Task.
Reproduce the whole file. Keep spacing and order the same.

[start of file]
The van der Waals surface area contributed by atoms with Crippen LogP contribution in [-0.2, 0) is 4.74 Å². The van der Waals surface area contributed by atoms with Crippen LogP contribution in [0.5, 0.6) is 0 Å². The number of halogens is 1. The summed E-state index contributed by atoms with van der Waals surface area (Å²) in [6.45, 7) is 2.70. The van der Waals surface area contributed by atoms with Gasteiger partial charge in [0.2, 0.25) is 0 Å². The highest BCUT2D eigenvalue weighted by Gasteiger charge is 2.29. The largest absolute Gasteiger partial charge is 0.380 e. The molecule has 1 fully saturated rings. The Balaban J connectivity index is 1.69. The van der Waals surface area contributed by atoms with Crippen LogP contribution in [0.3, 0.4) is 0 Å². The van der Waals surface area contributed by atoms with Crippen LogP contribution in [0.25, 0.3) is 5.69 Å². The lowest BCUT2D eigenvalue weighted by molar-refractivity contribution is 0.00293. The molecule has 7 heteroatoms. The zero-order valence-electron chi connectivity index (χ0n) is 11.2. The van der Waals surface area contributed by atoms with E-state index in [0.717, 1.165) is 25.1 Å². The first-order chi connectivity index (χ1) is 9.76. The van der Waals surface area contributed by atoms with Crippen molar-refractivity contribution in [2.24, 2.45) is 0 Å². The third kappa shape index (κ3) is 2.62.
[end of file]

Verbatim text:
The van der Waals surface area contributed by atoms with Crippen LogP contribution in [-0.2, 0) is 4.74 Å². The van der Waals surface area contributed by atoms with Crippen LogP contribution in [0.5, 0.6) is 0 Å². The number of halogens is 1. The summed E-state index contributed by atoms with van der Waals surface area (Å²) in [6.45, 7) is 2.70. The van der Waals surface area contributed by atoms with Gasteiger partial charge in [0.2, 0.25) is 0 Å². The highest BCUT2D eigenvalue weighted by Gasteiger charge is 2.29. The largest absolute Gasteiger partial charge is 0.380 e. The molecule has 1 fully saturated rings. The Balaban J connectivity index is 1.69. The van der Waals surface area contributed by atoms with Crippen LogP contribution in [0.3, 0.4) is 0 Å². The van der Waals surface area contributed by atoms with Crippen LogP contribution in [0.25, 0.3) is 5.69 Å². The lowest BCUT2D eigenvalue weighted by molar-refractivity contribution is 0.00293. The molecule has 7 heteroatoms. The zero-order valence-electron chi connectivity index (χ0n) is 11.2. The van der Waals surface area contributed by atoms with E-state index in [0.717, 1.165) is 25.1 Å². The first-order chi connectivity index (χ1) is 9.76. The van der Waals surface area contributed by atoms with Crippen molar-refractivity contribution in [2.24, 2.45) is 0 Å². The third kappa shape index (κ3) is 2.62.